Our brains like concision, but the very nature of distilling complex concepts depends largely on the perspective of the person doing the distilling, even though these posts present themselves as “thoroughly non-ideological product[s].” In order to take a topic like, say, racist microaggressions, on which numerous books have been written, and present it as an infographic, the post’s author must choose which aspects of it are most important. In believing everything we read that is contained in a shiny, neat slideshow, we are putting complete faith in the information aggregator without assessing whether they have earned it. Some things are sure to be lost in the transformation, and yet we trust those in charge of the process to identify what information is valuable when they are often completely unvetted.

Also, Instagram is uniquely positioned to be taken advantage of by groups like anti-vaxxers and anti-maskers, who are using the slideshow format to share dangerous misinformation. Facebook has increasingly made efforts to crack down on fake news, but Instagram has been slower to do so, even though it is owned by Facebook. In March, Instagram announced that it would adjust its moderation standards to be in line with Facebook’s, but only after months of backlash. Further, it is more difficult for algorithms to identify misinformation when it is contained in an image rather than text, making the task more difficult for Instagram than for Facebook and Twitter.

Finally, a lot of slideshow posts represent a type of performative social justice that we must be wary of  mistaking for real activism. Referencing his belief that Breonna Taylor’s death has “devolved into a meme,” Instagram creator @disintegration.loops warned that they could be used to “commodify tragedy and obfuscate revolutionary messages.” While many people can intellectually admit that merely sharing social justice posts does not constitute activism, the very existence of these slideshows can lead to what writer Alex V. Green calls the “having conversations industrial complex,” in which “what should be the first step toward achieving justice is instead stretched out into an infinite loop in which the perpetuation of this cycle becomes its own end goal.”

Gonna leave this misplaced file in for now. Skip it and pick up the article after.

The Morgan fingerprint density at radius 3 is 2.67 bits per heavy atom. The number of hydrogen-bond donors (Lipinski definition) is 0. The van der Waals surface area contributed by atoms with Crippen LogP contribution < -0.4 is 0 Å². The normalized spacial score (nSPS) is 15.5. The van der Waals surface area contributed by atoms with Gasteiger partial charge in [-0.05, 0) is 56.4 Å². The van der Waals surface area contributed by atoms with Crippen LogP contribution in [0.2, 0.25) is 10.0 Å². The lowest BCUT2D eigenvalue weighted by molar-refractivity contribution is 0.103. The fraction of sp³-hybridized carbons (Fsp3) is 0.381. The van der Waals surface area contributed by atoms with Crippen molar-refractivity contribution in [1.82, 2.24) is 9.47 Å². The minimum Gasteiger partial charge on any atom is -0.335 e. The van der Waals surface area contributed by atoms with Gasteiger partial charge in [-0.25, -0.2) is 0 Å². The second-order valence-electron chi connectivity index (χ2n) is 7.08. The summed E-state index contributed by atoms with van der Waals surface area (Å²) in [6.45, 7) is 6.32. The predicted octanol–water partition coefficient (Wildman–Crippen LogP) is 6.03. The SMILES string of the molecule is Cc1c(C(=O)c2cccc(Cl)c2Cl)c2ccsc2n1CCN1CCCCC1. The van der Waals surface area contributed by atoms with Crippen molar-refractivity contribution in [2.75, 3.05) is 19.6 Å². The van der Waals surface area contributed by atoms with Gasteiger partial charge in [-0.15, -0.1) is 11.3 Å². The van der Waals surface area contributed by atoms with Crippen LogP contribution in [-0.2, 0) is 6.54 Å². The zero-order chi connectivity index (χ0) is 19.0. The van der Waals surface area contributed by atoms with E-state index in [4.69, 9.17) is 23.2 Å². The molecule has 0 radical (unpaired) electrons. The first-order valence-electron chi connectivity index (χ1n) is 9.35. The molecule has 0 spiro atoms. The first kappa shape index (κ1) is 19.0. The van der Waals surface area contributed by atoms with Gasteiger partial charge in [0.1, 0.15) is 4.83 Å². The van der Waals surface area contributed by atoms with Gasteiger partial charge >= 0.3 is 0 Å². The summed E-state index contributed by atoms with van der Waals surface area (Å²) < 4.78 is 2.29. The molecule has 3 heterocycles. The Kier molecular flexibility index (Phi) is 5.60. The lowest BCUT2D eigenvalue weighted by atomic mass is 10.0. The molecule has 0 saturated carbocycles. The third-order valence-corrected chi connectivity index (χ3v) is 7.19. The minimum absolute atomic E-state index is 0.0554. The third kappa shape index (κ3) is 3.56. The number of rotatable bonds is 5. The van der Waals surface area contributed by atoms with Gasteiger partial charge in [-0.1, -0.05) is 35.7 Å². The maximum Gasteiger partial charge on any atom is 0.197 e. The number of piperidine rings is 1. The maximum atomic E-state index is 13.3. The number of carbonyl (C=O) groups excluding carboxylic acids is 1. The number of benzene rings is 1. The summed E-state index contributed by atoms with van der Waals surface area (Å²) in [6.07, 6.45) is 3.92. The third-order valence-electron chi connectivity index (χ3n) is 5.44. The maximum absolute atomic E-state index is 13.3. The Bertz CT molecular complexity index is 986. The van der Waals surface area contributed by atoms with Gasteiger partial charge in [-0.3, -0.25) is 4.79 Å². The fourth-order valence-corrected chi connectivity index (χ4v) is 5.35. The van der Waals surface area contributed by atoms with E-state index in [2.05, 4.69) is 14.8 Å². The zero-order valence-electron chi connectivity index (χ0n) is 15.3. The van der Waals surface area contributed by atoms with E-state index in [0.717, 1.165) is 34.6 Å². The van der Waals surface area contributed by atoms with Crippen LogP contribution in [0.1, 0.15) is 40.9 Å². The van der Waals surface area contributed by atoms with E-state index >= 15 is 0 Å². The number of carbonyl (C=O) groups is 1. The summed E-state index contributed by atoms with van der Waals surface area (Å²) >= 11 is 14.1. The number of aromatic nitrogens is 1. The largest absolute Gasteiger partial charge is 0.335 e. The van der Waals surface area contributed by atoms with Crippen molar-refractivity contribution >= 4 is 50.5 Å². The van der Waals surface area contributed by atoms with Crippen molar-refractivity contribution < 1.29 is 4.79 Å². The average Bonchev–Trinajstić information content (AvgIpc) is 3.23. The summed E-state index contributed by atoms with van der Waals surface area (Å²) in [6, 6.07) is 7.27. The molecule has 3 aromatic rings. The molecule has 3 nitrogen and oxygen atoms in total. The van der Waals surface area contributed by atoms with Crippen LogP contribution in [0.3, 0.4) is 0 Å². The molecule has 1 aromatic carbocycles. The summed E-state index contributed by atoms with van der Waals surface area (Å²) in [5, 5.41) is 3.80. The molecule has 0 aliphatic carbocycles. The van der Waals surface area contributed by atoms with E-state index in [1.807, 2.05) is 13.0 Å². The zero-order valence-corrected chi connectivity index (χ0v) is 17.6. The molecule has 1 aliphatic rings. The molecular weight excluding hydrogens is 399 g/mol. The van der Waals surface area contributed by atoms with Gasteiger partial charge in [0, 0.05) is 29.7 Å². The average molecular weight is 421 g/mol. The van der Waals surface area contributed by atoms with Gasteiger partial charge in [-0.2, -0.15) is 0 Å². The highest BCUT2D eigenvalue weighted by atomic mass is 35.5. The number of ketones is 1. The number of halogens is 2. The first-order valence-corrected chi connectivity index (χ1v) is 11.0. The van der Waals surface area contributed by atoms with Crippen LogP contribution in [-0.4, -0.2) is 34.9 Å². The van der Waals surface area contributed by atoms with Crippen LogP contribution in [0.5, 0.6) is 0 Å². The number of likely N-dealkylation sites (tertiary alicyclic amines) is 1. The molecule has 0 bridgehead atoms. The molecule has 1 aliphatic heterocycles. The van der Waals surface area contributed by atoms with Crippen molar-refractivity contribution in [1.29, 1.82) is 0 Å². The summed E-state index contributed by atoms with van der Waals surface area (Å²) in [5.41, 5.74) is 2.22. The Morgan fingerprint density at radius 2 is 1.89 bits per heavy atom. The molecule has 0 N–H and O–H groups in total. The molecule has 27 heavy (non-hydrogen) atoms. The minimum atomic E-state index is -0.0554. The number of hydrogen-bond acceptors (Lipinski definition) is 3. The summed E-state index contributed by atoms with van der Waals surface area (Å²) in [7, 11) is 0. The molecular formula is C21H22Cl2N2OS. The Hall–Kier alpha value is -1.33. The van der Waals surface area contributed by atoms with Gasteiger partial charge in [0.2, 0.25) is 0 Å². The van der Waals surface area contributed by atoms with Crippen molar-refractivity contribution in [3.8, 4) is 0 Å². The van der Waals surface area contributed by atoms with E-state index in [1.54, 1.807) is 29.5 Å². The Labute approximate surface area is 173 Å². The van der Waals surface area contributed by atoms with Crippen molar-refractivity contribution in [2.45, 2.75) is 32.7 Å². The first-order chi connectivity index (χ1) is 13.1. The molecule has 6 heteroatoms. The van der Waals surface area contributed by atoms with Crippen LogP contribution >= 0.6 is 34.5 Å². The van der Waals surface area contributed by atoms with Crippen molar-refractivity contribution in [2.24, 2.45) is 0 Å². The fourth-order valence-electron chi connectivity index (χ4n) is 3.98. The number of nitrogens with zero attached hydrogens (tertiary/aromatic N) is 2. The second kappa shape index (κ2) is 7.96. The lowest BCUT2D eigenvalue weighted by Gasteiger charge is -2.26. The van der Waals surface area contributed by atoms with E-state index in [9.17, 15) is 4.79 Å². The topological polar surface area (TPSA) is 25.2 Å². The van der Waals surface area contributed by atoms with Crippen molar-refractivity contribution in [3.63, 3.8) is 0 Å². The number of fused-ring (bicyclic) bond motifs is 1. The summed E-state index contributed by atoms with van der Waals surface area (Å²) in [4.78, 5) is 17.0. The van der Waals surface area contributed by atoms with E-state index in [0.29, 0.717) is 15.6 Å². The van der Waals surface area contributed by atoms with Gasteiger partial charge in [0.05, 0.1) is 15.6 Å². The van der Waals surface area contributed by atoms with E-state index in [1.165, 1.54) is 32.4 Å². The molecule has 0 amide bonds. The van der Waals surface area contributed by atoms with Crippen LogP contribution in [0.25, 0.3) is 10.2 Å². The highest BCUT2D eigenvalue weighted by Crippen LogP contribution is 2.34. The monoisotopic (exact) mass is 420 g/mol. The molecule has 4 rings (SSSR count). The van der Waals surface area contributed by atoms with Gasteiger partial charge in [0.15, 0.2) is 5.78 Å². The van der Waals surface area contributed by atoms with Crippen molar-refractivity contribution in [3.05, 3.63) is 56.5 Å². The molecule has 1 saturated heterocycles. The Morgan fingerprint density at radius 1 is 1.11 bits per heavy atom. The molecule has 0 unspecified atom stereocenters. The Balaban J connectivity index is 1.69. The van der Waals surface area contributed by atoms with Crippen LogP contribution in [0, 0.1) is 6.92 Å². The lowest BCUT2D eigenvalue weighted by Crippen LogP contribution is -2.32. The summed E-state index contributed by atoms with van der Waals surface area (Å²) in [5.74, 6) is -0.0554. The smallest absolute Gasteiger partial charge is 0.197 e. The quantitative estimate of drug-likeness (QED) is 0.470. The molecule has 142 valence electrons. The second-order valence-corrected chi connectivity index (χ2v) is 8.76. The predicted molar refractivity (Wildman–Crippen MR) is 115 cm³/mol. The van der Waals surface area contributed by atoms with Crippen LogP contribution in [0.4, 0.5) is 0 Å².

As someone who taught college composition and rhetoric for a couple of years, always including a “Fake News Day” on which I taught students how to spot fake news, I have long fancied myself a savvy consumer of media. Whenever I read an article on social media, I take note of the source, look for citations, and Google the author. But I often find myself taking off my skeptic’s hat on Instagram, considering it a traditionally apolitical space free from fake news. I have eaten up these slideshows skipping the analysis I would do for an article, and I think many people are the same way. Considering the ubiquity of these slideshows, their reductionism, and their potential for misuse, we can no longer regard Instagram as a platform free from misinformation, and we must consume every post on it with the same skepticism as we would an article found on Facebook.